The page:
NOT A PRIORITY
While I might possibly agree that for small companies, with very local business, social media is not their immediate priority, it cannot be the case for companies with consumers spread across markets in one or several continents.
FOR YOUNG CONSUMERS
Let’s take a look at some of the numbers behind the top social networks in order to get a clearer picture of network engagement and user demographics. As Brian Solis had added:
Remember, it’s how you interpret these numbers combined with an understanding of the real world needs and experiences of the people you’re attempting to engage that determines the success or failure of your social media program.
Those numbers clearly show that the 25 – 54 age range represent an average of 42% of total social networks users.
Having said that, what really matters is that with social media, people of all ages are more than ever ‘connected’. They search, discover, comment, dialog, discuss, blog, create, and share all these on social media. At 90:10 Group, which I head for France and Italy, we say ‘a business that operates without a comment box, operates broken’. So get ready.
For B2C, we are in B2B
Traditional B2B marketers resist social media because it doesn’t work when they use it as another outbound marketing channel. They will often say: “We’re a B2B operation! We don’t have social-savvy customers like B2C companies.”
Instead of thinking B2B vs B2C, just think “human” said Chris Brogan.
To conclude, I recommend business to start looking ahead and transform their enterprise into an ‘Enterprise 2.0‘, for efficient collaboration and knowledge exchange, even if this mean ‘chaos’ for most managers. Enterprise 2.0 changes the traditional structured information flow and order. Information flows laterally as well as up and down, cutting the chains that hold back collaboration in a traditional office environment. But when done right, this chaos boosts overall productivity.
The latest Media Engagement Barometer commissioned by Motorola’s Home & Networks Mobility business has revealed a shift in consumer influence that hasn’t been widely recognized yet:
Age no longer dictates a consumer’s willingness or
ability to use media technology or services
In fact, all generations – Millennials (or Generation Y) (75 percent), Gen Xers (74 percent) and Boomers (66 percent) – recognize the role entertainment technologies play in helping them keep their lives in order, which helps explain why Millennials (80 percent), Gen Xers (78 percent) and Boomers (78 percent) are equally likely to desire to be constantly connected. Consumers are interviewed in relation to a new study that reveals a disappearing generational gap in media consumption habits. The purpose of the study was to explore how different generations engage through technology products and services with family, friends and colleagues.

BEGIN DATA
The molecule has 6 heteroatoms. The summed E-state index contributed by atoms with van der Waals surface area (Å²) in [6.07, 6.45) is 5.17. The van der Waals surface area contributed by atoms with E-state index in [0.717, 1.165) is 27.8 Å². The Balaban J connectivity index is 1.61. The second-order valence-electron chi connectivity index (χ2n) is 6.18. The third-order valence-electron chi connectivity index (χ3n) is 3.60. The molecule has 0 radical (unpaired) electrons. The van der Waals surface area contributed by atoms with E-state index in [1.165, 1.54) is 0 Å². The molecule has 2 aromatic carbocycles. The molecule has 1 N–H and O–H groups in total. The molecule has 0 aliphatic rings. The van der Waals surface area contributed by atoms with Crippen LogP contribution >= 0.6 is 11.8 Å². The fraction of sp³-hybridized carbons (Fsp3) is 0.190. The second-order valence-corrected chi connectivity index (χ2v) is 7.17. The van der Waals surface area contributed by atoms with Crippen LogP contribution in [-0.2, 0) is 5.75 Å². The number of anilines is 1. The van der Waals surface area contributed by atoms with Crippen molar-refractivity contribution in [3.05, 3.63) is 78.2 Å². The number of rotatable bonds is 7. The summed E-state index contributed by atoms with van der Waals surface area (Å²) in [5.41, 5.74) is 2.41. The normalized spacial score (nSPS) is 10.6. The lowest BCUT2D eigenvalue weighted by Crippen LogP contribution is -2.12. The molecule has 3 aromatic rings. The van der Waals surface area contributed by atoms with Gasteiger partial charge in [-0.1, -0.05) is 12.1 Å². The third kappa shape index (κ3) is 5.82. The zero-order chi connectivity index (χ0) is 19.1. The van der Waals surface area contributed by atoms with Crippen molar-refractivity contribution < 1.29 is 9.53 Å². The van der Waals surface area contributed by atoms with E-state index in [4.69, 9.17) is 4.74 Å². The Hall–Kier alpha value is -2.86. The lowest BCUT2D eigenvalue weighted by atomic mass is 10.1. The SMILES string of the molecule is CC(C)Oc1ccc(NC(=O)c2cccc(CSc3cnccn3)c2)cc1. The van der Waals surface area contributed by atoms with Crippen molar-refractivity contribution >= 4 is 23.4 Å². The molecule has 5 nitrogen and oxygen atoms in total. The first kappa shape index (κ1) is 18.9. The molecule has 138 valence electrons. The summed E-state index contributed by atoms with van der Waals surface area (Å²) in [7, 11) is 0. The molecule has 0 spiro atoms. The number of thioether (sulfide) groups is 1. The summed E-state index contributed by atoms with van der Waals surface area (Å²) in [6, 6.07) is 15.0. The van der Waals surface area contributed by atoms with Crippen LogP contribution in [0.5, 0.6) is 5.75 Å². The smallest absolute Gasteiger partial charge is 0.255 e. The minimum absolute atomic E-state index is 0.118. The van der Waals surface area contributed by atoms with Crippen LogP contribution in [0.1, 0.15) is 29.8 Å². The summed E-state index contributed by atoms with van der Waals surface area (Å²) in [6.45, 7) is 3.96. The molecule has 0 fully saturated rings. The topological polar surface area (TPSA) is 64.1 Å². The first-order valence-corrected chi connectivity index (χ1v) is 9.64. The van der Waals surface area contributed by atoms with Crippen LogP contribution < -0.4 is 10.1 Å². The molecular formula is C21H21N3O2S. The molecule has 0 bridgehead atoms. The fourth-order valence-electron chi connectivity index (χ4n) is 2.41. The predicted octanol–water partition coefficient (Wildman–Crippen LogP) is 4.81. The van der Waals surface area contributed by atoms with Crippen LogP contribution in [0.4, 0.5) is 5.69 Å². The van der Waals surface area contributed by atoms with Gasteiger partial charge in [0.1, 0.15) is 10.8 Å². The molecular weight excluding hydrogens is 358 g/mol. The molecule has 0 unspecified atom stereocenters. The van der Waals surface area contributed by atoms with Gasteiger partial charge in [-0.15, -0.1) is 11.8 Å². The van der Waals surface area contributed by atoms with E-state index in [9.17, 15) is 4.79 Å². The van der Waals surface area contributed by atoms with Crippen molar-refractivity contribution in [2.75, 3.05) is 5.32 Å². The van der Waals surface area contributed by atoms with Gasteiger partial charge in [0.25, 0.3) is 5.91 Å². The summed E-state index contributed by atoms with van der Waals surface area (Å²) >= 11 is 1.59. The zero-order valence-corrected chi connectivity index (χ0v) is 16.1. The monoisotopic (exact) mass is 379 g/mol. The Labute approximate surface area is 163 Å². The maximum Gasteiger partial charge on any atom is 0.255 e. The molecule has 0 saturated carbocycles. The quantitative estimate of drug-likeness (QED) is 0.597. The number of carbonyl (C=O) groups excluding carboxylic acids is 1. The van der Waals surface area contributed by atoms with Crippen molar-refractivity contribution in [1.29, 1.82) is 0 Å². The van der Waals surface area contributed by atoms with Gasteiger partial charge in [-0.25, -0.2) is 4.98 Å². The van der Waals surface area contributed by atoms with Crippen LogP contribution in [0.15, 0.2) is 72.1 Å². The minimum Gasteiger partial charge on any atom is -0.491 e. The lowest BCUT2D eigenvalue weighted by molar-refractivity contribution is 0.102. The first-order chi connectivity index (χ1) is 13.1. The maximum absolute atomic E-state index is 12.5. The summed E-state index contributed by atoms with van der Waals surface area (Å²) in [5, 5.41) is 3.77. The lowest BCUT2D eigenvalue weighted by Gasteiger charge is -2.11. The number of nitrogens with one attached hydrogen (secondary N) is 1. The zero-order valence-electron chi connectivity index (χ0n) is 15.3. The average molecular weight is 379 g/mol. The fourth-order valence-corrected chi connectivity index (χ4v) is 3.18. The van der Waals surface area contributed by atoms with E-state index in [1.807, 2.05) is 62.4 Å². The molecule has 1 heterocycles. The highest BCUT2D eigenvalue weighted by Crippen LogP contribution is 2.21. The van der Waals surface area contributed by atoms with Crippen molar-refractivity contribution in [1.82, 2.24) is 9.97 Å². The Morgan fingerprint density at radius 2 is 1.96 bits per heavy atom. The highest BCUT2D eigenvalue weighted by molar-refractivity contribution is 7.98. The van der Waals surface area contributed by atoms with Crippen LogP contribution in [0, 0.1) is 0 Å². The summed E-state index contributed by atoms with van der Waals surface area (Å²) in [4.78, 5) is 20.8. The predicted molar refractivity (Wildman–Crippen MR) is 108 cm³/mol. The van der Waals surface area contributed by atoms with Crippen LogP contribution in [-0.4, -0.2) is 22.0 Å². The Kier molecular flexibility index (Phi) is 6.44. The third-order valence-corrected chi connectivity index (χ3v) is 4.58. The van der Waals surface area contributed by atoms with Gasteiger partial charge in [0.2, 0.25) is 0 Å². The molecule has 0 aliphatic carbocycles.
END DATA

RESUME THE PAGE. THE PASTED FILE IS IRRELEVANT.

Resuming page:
Top Three Takeaways
Connectivity is more of a lifestyle issue. The desire to be accessible at all times is seen as a necessity across generations (Millennials 79%, Gen Xers 64%, Boomers 65%).
There is a two-way dialogue between consumers of all ages, as they engage with technology products and share their experiences. The majority of Americans report influencing the decisions of their children (75%), friends (74%), colleagues (67%), and parents (58%).
Parents, grandparents and children alike are actively engaged in the tech sphere of influence. Gen X and Boomer parents reveal that they are influencing their children’s tech habits (87% Gen Xers and 79% Boomers) even more than their Gen X (62%) and Millennial (76%) children influence their habits.
Connectivity is a Necessity
Millennials (80%), Gen Xers (78%), and Boomers (78%) are equally likely to be constantly connected.
Seven in ten Americans (70%) feel it’s “important for me to always be accessible” and nearly eight in ten (78%) feel they are constantly connected with family, friends, and colleagues, regardless of physical location.
Demand for Content, Anytime Anywhere
In spite of their everyday use of technology, 70% of those surveyed are still excited by the ability to live a connected lifestyle and, regardless of where they are, have become reliant on the ability to access and share content including video images anytime, anywhere.
66% of Americans expect to be able to access the same content no matter where they are.
Universal Need for Customization
A strong majority of Millennials are interested in personalizing their television viewing experience: 71% are interested in customizable applications for their televisions (vs. 56% Gen Xers, 46% Boomers).
The majority of Americans (57%) have received a customized recommendation from a program based on their individual tastes and roughly half of those have received a customized suggestion (44%) and they have acted on it.
Sphere of Influence – Now it’s about “My Community,” not “My Generation”
Roughly four out of ten Boomers and Gen Xers are reaching out to their colleagues (43% Boomers, 45% Gen Xers) and significant others (43% Boomers, 43% Gen Xers) for advice.
Men are more likely than women to be influenced by their friends (60% vs. 51% women) and colleagues (44% vs.
30%). Women say they receive it from their significant other (48% vs. 34% men).
Contrary to the image of Generation Y as the “Net Generation,” internet users in their 20s do not dominate every aspect of online life, as found out as well by another study published by Pew Internet & American Life Project earlier this year. Generation X is the most likely group to bank, shop, and look for health information online. Boomers are just as likely as Generation Y to make travel reservations online. And even Silent Generation internet users are competitive when it comes to email (although teens might point out that this is proof that email is for old people).